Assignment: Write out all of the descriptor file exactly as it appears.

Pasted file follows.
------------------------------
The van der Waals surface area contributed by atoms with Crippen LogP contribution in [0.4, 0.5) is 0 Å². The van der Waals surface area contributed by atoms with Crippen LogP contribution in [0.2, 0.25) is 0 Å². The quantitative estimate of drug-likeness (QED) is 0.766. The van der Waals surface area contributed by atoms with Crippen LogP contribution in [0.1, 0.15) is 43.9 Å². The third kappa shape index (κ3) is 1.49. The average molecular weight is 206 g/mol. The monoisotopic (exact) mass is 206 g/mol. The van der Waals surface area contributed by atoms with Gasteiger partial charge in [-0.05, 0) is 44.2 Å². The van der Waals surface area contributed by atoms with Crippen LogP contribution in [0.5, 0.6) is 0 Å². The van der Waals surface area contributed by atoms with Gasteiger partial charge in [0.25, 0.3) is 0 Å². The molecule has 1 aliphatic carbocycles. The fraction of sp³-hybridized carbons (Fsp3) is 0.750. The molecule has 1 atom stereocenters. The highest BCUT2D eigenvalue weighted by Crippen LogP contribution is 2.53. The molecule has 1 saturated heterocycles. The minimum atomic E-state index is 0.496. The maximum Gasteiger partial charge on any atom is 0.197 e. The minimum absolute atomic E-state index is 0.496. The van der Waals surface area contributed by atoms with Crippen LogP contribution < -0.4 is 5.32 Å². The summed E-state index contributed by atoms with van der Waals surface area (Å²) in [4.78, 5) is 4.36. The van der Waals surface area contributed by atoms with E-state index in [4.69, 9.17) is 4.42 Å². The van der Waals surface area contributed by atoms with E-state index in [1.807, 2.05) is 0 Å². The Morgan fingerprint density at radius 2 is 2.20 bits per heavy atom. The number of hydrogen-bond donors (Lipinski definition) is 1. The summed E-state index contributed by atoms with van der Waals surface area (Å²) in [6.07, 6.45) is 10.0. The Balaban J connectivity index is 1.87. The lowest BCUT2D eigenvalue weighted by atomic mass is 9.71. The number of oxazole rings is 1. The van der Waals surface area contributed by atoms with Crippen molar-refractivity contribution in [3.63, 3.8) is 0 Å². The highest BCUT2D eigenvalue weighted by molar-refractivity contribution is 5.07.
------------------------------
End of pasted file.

The van der Waals surface area contributed by atoms with Crippen LogP contribution in [0.4, 0.5) is 0 Å². The van der Waals surface area contributed by atoms with Crippen LogP contribution in [0.2, 0.25) is 0 Å². The quantitative estimate of drug-likeness (QED) is 0.766. The van der Waals surface area contributed by atoms with Crippen LogP contribution in [0.1, 0.15) is 43.9 Å². The third kappa shape index (κ3) is 1.49. The average molecular weight is 206 g/mol. The monoisotopic (exact) mass is 206 g/mol. The van der Waals surface area contributed by atoms with Gasteiger partial charge in [-0.05, 0) is 44.2 Å². The van der Waals surface area contributed by atoms with Crippen LogP contribution in [0.5, 0.6) is 0 Å². The van der Waals surface area contributed by atoms with Gasteiger partial charge in [0.25, 0.3) is 0 Å². The molecule has 1 aliphatic carbocycles. The fraction of sp³-hybridized carbons (Fsp3) is 0.750. The molecule has 1 atom stereocenters. The highest BCUT2D eigenvalue weighted by Crippen LogP contribution is 2.53. The molecule has 1 saturated heterocycles. The minimum atomic E-state index is 0.496. The maximum Gasteiger partial charge on any atom is 0.197 e. The minimum absolute atomic E-state index is 0.496. The van der Waals surface area contributed by atoms with Crippen LogP contribution < -0.4 is 5.32 Å². The summed E-state index contributed by atoms with van der Waals surface area (Å²) in [4.78, 5) is 4.36. The van der Waals surface area contributed by atoms with E-state index in [4.69, 9.17) is 4.42 Å². The van der Waals surface area contributed by atoms with E-state index in [1.807, 2.05) is 0 Å². The Morgan fingerprint density at radius 2 is 2.20 bits per heavy atom. The number of hydrogen-bond donors (Lipinski definition) is 1. The summed E-state index contributed by atoms with van der Waals surface area (Å²) in [6.07, 6.45) is 10.0. The Balaban J connectivity index is 1.87. The lowest BCUT2D eigenvalue weighted by atomic mass is 9.71. The number of oxazole rings is 1. The van der Waals surface area contributed by atoms with Crippen molar-refractivity contribution in [3.63, 3.8) is 0 Å². The highest BCUT2D eigenvalue weighted by molar-refractivity contribution is 5.07.